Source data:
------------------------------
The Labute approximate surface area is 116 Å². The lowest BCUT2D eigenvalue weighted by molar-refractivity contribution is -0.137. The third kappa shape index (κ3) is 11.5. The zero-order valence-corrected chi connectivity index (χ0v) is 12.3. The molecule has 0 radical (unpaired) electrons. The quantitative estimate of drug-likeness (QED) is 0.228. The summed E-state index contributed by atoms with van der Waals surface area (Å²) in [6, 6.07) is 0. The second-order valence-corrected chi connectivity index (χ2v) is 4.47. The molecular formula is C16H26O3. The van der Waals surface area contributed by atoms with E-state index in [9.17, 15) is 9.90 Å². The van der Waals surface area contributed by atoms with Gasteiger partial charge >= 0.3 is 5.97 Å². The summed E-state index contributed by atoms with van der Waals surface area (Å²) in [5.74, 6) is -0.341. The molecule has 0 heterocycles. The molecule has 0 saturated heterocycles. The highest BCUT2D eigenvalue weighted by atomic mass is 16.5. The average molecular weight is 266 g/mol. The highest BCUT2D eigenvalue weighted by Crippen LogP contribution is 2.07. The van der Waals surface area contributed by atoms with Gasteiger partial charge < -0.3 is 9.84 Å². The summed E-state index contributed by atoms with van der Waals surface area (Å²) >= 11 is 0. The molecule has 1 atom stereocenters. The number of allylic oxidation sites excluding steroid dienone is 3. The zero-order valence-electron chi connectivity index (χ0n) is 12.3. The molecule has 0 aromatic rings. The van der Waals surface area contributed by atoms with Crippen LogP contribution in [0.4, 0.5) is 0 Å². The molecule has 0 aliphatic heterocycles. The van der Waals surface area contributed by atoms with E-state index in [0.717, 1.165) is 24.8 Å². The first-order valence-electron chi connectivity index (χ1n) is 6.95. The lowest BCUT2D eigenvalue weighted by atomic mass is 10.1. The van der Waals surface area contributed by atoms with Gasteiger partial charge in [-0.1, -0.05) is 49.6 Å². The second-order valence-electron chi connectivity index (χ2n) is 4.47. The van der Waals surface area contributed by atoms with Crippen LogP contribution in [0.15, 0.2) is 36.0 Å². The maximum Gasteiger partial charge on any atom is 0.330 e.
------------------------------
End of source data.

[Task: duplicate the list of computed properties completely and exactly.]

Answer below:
The Labute approximate surface area is 116 Å². The lowest BCUT2D eigenvalue weighted by molar-refractivity contribution is -0.137. The third kappa shape index (κ3) is 11.5. The zero-order valence-corrected chi connectivity index (χ0v) is 12.3. The molecule has 0 radical (unpaired) electrons. The quantitative estimate of drug-likeness (QED) is 0.228. The summed E-state index contributed by atoms with van der Waals surface area (Å²) in [6, 6.07) is 0. The second-order valence-corrected chi connectivity index (χ2v) is 4.47. The molecular formula is C16H26O3. The van der Waals surface area contributed by atoms with E-state index in [9.17, 15) is 9.90 Å². The van der Waals surface area contributed by atoms with Gasteiger partial charge >= 0.3 is 5.97 Å². The summed E-state index contributed by atoms with van der Waals surface area (Å²) in [5.74, 6) is -0.341. The molecule has 0 heterocycles. The molecule has 0 saturated heterocycles. The highest BCUT2D eigenvalue weighted by atomic mass is 16.5. The average molecular weight is 266 g/mol. The highest BCUT2D eigenvalue weighted by Crippen LogP contribution is 2.07. The van der Waals surface area contributed by atoms with Gasteiger partial charge < -0.3 is 9.84 Å². The summed E-state index contributed by atoms with van der Waals surface area (Å²) >= 11 is 0. The molecule has 1 atom stereocenters. The number of allylic oxidation sites excluding steroid dienone is 3. The zero-order valence-electron chi connectivity index (χ0n) is 12.3. The molecule has 0 aromatic rings. The van der Waals surface area contributed by atoms with Crippen LogP contribution in [0.4, 0.5) is 0 Å². The molecule has 0 aliphatic heterocycles. The van der Waals surface area contributed by atoms with E-state index in [0.717, 1.165) is 24.8 Å². The first-order valence-electron chi connectivity index (χ1n) is 6.95. The lowest BCUT2D eigenvalue weighted by atomic mass is 10.1. The van der Waals surface area contributed by atoms with Gasteiger partial charge in [-0.1, -0.05) is 49.6 Å². The second-order valence-electron chi connectivity index (χ2n) is 4.47. The van der Waals surface area contributed by atoms with Crippen LogP contribution in [0.15, 0.2) is 36.0 Å². The maximum Gasteiger partial charge on any atom is 0.330 e.